Relating Cerebral Blood Flow to Structural & Functional Metrics in Typically Developing Children

Sample slices from the multivariate atlas used as a basis for neuro-anatomical comparison.

Purpose: To evaluate the relationships between cerebral blood flow and other magnetic resonance (MR) imaging based measures such as fractional anisotropy, magnetic transfer ratio, cortical thickness and mean resting state BOLD signal in typically developing children.

Methods: Eighty-eight children aged 7-17 underwent pseudo-continuous arterial spin-labeled perfusion MRI (pCASL) [1] examinations along with anatomical (T1), diffusion tensor (DTI), magnetic transfer (MT) and BOLD resting state functional MRI (rs-fMRI) examinations. For each imaging modality, the ANTs [2] toolkit was used to create a modality-specific template from a subset (n=30) of the subjects. For non-scalar modalities, derived scalar images were used for template building. For pCASL the mean CBF image was used; for DTI the average diffusion weighted image was used; for rs-fMRI the mean BOLD image was used; and for MT the M0 image was used. Each modality-specific template was then registered to the T1 template to obtain a single multi-modality template (MMT). The T1 component of the MMT was then brain-masked, labeled, and three-tissue segmented using the Atropos segmentation tool [2]. For each subject, each modality was aligned to the corresponding component of the MMT for brain-masking and labeling. Intra-subject registrations were then performed to align all modalities to each subject’s T1 image. To provide a basis for comparison, a scalar metric was derived for each image modality. For pCASL the mean CBF was calculated; for T1 images, the cortical thickness was measured using the DiRECT method; fractional anisotropy was calculated from the DTI; the magnetization transfer ratio (MTR) was calculated from the MT images; and mean BOLD signal was calculated from the resting state fMRI data.

Results: Regularized canonical correlation analysis, as implemented in the sscan tool [2], was used to identify the relationship between CBF and each of the additional modalities. The analysis of each modality type is restricted to the most informative tissue type for that modality. For CBF, rs-fMRI and cortical thickness, only values in gray matter are examined, while only values in white matter are examined for FA and MTR.

Discussion: To the best of our knowledge, this is the first study to simultaneously compare CBF to cortical thickness, fractional anisotropy, magnetization transfer ratio and mean resting BOLD signal in a single population. In doing so, we hope to gain insight regarding the degree to which CBF provides statistically unique information in relation to these additional MR imaging modalities. Additionally, the development of the framework for analyzing these modalities provides a basis for future studies to explore the relationship between CBF and network based measures of both structural and functional connectivity.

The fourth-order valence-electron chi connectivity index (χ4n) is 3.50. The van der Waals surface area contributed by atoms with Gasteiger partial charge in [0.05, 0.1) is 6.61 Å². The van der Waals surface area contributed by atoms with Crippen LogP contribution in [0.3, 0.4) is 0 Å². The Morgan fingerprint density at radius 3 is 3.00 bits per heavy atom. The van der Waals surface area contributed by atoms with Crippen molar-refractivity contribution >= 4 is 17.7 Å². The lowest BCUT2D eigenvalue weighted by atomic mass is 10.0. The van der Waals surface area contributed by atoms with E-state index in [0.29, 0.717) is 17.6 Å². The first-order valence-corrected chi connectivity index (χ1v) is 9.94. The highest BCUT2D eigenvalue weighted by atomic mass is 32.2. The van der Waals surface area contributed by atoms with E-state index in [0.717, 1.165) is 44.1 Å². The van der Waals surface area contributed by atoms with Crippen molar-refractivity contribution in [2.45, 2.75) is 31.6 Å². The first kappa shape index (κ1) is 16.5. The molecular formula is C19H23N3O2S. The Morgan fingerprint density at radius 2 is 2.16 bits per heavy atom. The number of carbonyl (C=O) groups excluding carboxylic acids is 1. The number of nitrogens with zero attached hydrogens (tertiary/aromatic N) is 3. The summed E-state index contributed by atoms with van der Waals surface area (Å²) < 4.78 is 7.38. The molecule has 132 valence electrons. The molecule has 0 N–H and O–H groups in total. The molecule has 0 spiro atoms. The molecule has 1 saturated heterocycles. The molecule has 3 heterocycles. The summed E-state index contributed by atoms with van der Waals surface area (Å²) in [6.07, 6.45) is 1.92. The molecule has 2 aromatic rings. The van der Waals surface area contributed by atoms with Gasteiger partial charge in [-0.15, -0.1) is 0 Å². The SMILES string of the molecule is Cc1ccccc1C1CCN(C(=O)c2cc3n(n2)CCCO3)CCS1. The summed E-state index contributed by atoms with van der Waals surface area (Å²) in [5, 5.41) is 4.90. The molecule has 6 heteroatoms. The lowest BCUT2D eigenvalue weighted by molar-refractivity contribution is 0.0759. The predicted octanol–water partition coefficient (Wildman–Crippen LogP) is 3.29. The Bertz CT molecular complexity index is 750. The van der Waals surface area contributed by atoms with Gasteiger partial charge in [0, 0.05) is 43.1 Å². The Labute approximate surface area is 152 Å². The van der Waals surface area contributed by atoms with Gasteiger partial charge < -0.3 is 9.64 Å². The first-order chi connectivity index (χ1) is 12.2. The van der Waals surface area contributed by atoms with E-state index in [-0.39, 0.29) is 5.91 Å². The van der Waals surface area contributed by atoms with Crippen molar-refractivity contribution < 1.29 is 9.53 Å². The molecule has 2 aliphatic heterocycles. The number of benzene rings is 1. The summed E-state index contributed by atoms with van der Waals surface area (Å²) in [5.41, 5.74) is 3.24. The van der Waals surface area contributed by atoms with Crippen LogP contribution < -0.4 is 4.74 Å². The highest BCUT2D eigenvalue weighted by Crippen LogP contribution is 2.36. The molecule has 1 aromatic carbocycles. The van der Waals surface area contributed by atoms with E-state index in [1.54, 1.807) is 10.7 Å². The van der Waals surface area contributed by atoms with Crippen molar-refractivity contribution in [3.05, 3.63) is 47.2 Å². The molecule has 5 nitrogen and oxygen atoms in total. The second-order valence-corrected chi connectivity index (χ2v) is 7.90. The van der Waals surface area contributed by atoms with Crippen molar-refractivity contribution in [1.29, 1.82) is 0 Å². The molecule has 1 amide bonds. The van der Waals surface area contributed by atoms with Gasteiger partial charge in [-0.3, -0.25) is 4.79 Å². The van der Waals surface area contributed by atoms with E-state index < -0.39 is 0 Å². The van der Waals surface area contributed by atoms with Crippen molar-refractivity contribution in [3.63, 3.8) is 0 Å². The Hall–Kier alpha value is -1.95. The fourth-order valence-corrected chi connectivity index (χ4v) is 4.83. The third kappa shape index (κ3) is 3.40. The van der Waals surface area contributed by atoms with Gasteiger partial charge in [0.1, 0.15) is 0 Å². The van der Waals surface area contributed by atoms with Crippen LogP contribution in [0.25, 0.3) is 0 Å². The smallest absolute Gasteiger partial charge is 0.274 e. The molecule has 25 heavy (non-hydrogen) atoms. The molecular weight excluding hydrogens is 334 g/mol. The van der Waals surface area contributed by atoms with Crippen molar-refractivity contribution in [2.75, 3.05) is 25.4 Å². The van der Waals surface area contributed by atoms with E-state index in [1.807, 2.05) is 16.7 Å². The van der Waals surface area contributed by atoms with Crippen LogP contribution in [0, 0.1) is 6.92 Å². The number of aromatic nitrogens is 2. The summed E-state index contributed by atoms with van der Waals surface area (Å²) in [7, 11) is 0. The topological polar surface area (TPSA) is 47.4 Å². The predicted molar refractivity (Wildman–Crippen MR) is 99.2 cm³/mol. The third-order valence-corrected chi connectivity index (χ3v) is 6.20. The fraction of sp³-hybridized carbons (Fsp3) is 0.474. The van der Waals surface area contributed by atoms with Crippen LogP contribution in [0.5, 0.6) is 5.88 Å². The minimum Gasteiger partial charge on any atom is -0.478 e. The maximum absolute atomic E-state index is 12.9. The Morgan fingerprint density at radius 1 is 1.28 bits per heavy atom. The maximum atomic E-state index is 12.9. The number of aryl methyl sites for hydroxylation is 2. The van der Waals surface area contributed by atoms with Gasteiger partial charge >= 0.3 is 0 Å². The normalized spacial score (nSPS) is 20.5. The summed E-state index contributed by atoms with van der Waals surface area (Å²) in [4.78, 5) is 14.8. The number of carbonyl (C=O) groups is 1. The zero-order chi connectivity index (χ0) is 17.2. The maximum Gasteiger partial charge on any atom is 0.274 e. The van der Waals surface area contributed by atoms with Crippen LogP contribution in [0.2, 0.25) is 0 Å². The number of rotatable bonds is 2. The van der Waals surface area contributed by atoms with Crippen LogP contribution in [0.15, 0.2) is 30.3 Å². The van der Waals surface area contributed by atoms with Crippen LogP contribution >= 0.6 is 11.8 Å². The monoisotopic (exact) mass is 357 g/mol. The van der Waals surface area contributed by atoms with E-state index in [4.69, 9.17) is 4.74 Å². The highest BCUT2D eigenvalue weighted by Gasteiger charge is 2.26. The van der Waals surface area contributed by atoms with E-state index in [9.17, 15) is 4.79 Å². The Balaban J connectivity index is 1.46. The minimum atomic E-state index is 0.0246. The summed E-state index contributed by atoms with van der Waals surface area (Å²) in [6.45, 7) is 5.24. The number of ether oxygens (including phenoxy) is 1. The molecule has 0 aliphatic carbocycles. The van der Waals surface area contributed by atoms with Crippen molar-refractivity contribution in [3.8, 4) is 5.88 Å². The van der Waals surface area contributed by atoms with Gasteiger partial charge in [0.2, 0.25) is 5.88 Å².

Conclusion: The relationship between cortical thickness and Mean CBF (R2=0.4777) was the strongest of the metrics examined. In white matter, the MTR (R2=0.3126)  was stronger than FA (R2=0.1462). The mean BOLD (R2=0.1414) metric was the weakest.

Poster PDF

Self link –


Longitudinal Reproducibility and Accuracy of Pseudo-Continuous Arterial Spin–labeled Perfusion MR Imaging in Typically Developing Children

Perfusion (top) and structural (bottom) templates calculated by using data from 22 subjects.

Purpose: To evaluate the longitudinal repeatability and accuracy of cerebral blood flow (CBF) measurements by using pseudo-continuous arterial spin–labeled (pCASL) perfusion magnetic resonance (MR) imaging in typically developing children.

Materials and Methods: Institutional review board approval with HIPAA compliance and informed consent were obtained. Twenty-two children aged 7–17 years underwent repeated pCASL examinations 2–4 weeks apart with a 3-T MR imager, along with in vivo blood T1 and arterial transit time measurements. Phase-contrast (PC) MR imaging was performed as the reference standard for global blood flow volume. Intraclass correlation coefficient (ICC) and within-subject coefficient of variation (wsCV) were used to evaluate accuracy and repeatability.

Results: The accuracy of pCASL against the reference standard of PC MR imaging increased on incorporating subjectwise in vivo blood T1 measurement (ICC: 0.32 vs 0.58). The ICC further increased to 0.65 by using a population-based model of blood T1. Additionally, CBF measurements with use of pCASL demonstrated a moderate to good level of longitudinal repeatability in whole brain (ICC = 0.61, wsCV = 15%), in gray matter (ICC = 0.65, wsCV = 14%), and across 16 brain regions (mean ICC = 0.55, wsCV = 17%). The mean arterial transit time was 1538 msec ± 123 (standard deviation) in the pediatric cohort studied, which showed an increasing trend with age (P = .043).

Conclusion: Incorporating developmental changes in blood T1 is important for improving the accuracy of pCASL CBF measurements in children and adolescents; the noninvasive nature, accuracy, and longitudinal repeatability should facilitate the use of pCASL perfusion MR imaging in neurodevelopmental studies.

Varsha Jain, BS, Jeffrey Duda, PhD, Brian Avants, PhD, Mariel Giannetta, BS, Sharon X. Xie, PhD, Timothy Roberts, PhD, John A. Detre, MD, Hallam Hurt, MD, Felix W. Wehrli, PhD and Danny J. J. Wang, PhD, MSCE. “Longitudinal Reproducibility and Accuracy of Pseudo-Continuous Arterial Spin–labeled Perfusion MR Imaging in Typically Developing Children,” Radiology 2010; 263:527-536.